Meanwhile, a voluntary petition can be filed under any chapters of the Bankruptcy Code. Most voluntary cases are filed under Chapter 7 and Chapter 13.  The decision to file under either Chapter 7 or 13 depends on your financial situation and qualifications to file under a particular chapter. Another factor in determining which chapter to file for are the consequences you will face during and after the bankruptcy process.

You may file for voluntary bankruptcy if your income is not enough to pay for your basic needs and debts. It is important to carefully plan a voluntary petition because bankruptcy has some major consequences, which includes losing certain assets and significant decline of credit score.

The Bankruptcy Abuse Prevention and Consumer Protection Act of 2005, commonly called the new bankruptcy law, requires all individuals filing for bankruptcy to comply with a pre-bankruptcy counseling session with an organization approved by the U.S. Trustee Program.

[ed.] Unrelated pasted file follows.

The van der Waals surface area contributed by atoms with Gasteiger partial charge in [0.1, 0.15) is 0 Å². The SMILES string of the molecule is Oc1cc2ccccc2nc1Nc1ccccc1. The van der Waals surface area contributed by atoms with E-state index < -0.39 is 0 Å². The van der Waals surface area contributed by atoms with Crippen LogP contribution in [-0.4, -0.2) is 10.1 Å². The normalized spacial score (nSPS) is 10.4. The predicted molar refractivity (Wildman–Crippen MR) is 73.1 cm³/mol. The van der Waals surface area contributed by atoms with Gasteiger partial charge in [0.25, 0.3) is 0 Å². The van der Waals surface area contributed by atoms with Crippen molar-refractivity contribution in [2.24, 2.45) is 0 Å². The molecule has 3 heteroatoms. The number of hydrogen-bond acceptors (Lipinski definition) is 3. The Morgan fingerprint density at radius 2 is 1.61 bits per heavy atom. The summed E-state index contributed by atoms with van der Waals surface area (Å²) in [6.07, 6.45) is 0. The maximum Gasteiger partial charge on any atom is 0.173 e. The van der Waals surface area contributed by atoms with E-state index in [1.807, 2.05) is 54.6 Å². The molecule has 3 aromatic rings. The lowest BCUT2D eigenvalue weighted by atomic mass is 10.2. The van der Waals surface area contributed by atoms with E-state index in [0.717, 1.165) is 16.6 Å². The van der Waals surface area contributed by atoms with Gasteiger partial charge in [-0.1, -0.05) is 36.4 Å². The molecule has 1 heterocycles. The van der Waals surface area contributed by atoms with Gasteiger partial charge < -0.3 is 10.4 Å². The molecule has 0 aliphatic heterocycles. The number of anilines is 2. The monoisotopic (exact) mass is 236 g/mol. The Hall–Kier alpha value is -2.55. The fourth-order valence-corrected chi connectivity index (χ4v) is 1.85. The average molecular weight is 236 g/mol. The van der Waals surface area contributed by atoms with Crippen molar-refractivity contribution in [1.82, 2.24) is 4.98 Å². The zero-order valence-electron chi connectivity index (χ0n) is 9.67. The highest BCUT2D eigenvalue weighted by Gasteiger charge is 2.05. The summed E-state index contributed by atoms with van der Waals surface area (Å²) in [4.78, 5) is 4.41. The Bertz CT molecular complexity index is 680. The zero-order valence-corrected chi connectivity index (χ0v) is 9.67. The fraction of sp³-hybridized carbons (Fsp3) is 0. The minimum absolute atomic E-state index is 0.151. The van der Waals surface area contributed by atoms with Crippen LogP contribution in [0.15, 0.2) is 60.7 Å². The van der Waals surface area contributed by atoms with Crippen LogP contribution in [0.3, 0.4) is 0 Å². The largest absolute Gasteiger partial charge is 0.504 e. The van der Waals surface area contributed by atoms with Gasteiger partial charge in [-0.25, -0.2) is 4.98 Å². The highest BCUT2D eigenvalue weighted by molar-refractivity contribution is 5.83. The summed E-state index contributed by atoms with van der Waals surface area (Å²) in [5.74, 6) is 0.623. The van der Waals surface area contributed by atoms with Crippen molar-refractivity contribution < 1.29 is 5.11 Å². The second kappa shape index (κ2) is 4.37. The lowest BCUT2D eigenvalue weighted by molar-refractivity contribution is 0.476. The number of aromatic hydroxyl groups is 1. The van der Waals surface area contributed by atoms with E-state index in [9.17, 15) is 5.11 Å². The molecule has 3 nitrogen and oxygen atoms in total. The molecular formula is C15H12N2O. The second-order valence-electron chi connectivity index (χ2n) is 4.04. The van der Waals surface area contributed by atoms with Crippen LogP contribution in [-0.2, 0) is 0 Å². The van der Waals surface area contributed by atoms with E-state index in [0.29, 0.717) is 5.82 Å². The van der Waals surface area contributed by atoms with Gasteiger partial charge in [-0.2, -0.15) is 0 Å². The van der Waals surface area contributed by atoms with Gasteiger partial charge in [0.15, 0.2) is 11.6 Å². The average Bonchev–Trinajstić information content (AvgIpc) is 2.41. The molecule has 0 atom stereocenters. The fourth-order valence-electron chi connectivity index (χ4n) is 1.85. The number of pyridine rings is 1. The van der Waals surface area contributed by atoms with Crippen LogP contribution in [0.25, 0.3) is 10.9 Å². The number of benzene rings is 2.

It is always recommended to consult a San Antonio Bankruptcy Attorney before petitioning for your own bankruptcy so you can be certain that you have considered all of the alternate options and that you are making the right decision
  If you are unemployed, keeping up with bills payments can be hard. In fact, you may get to the point where you are behind on your mortgage payments and facing foreclosure. You are probably exploring your options to prevent a foreclosure the moment you lost your source of income. In this type of financial situation, the best option may be filing for bankruptcy.

Bankruptcy Options

If you want to stop foreclosure, you have a couple of bankruptcy options: Chapter 7 and Chapter 13. A successful Chapter 7 bankruptcy ends up in a discharge of almost all your and liabilities. When you have no income, Chapter 7 is a practical choice. A Chapter 13 bankruptcy requires a regular income because you have to repay your creditors within 3 or 5 years.

Protection from Creditors